Arif Zakaria talks about his diverse acting career and the emergence of digital in an exclusive interview with A Potpourri of Vestiges


By Murtaza Ali Khan

Arif Zakaria, Actor, India, Film, Television,

A Potpourri of Vestiges recently caught up with veteran actor Arif Zakaria who is known for his versatile acting in films like Darmiyaan, 1947: Earth, Haunted, Lootera, and Blue Mountain. He is one of the few actors in the country who have been tasted success in films, television as well as theatre. His most popular television serials include Campus, Amanat, and Mrityudand, among others. During the exclusive interview with A Potpourri of Vestiges, Arif Zakaria talked about his remarkable journey as an actor while sharing his views on the advent of digital as an emerging medium. 

Excerpts


When did you decide that you want to be an actor? Tell us about your journey on your way to becoming one. 

I stepped on stage for the first time in college to play a 'silent' role (all my character had to do was sneeze at appropriate times) I guess, that set the ball rolling towards my theatre performances in college. During those days a chance meeting with writer Mir Muneer got me on the audition path to the TV show "Chunauti". After a series of intense screen tests by Late Sanjeev Bhattacharya, I was cast. Along with me a whole host of other actors from our College dramatic society were cast too. The series became immensely popular and was followed by other TV shows immediately. After almost a decade I was offered my first film "Darmiyaan" with Kalpana Lajmi. This in brief is the journey thus far. I have been fortunate to have been a part of various films like Dance Like a Man, Deewar, Haunted, Nanak Shah Fakir, Krrish 3 and others.

You have been associated with theatre, television as well as cinema. How do you see the three mediums? Which is your favorite? 

I am fortunate to be part of all these mediums. Each medium has inherent challenges. Theatre is much more tougher as it entails live performance without any re-wind button. TV is hectic while films are personality and star driven and expensive too. With the advent of the web genre a lot of noise is being generated yet providing a platform for interesting, eclectic, bizarre content to hit us. I call myself a multi-media performer. I have to be ready to adapt to the medium.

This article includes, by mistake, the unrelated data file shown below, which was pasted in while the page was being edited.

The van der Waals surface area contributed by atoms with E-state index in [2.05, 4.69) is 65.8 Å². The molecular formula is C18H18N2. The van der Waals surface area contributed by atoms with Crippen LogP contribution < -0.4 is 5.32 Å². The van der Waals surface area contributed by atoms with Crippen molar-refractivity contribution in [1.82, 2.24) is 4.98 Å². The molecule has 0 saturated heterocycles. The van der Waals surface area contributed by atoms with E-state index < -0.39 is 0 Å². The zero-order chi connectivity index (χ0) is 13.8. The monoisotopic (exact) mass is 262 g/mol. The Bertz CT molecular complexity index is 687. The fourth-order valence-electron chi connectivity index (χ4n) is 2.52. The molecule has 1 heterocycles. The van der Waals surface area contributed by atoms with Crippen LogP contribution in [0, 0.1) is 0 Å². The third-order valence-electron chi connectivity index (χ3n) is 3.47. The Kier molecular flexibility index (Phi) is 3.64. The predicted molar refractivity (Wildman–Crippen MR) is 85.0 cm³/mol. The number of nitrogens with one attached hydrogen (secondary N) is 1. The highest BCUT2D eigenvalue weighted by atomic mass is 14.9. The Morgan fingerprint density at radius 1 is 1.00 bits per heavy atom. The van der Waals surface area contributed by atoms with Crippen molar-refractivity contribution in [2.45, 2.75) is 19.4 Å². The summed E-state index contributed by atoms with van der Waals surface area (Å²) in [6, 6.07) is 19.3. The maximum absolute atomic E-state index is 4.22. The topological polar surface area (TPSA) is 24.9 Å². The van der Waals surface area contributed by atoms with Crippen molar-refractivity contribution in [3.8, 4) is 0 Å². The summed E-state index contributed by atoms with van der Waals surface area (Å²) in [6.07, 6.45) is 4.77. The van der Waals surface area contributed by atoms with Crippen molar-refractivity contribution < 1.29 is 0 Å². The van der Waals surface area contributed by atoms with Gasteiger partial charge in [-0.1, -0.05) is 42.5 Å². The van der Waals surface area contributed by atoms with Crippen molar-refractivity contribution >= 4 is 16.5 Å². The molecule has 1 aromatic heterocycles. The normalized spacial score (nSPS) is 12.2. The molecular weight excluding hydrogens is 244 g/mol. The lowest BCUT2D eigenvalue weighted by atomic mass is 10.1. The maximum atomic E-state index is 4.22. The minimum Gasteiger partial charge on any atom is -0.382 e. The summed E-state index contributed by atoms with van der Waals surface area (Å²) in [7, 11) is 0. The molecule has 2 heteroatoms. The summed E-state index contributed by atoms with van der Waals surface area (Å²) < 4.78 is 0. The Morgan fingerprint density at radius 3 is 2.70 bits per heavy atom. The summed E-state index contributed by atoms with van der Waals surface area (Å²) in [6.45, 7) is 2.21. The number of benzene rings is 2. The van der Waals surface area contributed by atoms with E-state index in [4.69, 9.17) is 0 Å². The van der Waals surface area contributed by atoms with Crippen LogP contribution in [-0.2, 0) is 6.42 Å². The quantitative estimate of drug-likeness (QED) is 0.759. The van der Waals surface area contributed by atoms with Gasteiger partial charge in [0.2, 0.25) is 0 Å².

You started at a time when satellite television was just coming to India. You acted in serials like Campus and Amanat that were flagship programmes for Zee TV at the time. How do you think the television industry has changed since then? 

Now the channel holds sway over everything. Earlier the production houses/producers/directors were distinct personalities who held sway and got their way through in terms of content and casting. Now all these are mere hired helps and the sole authority rests with the channel. Also a herd mentality seems to have pervaded television. If a kind of content works then flood gates open and we see similar content. Also we as an industry don't understand the culture of a daily soap. Producers are shooting the next day's episode today creating tremendous pressure on talent, creativity and resources involved. I wish channels were more structured and organised as a consequence the producers could make content at a good pace without fatigue. TV is such a powerful platform but it needs better organisation.

Tell us a little about your acting method and the kind of preparation that you usually do for your roles? 


My method is simple - you have to read and re-read the written word. If the text is smartly written it solves a lot of problems. The trick is to keep reading and make a questionnaire about the character. Overthinking in this case helps. I also need the director to be a step ahead of me. I like working with very focused and dynamic directors who know me and my character. Only then can good performances evolve.

Arif Zakaria, Aamad, Short Film

You recently acted in a short film called Aamad which was very well received. You have also been associated with Vikram Bhatt's web series. How do you see digital as a medium. 

Every one is digital today so its a crowded space but all viewing experience is heading towards the i pads and mobile phones. Content is being churned and some is smart, some is ordinary. At present shock value and a fair bit of sensationalism attracts people online. But there is always space for good content. I am not to sure whether any content will have a prolonged shelf life. It is all instant consumption and flushing it instantly too. We consume one bit of data and move on to the next smart post. 

What advice would you like to give to young and upcoming actors trying to establish themselves as professions in the field? 

There are no real actors around. We only have celebrities and social activists masquerading as actors. New comers need to know and understand the grind involved. All I see are actors trying to be "cool" all the time. Very few have a fair understanding of the process or have the patience to rough it out. New comers shouldn't try to be popular they should just learn to act, I guess.

Tell us about your upcoming projects. 

I'm playing an interesting part in Meghna Gulzar's "Raazi" and I'm currently shooting for a small yet interesting film "Ahaan" being directed by a debutant film maker Nikhil Pherwani. I play diverse parts in both these films.

Readers, please feel free to share your opinion by leaving your comments. As always your valuable thoughts are highly appreciated!  

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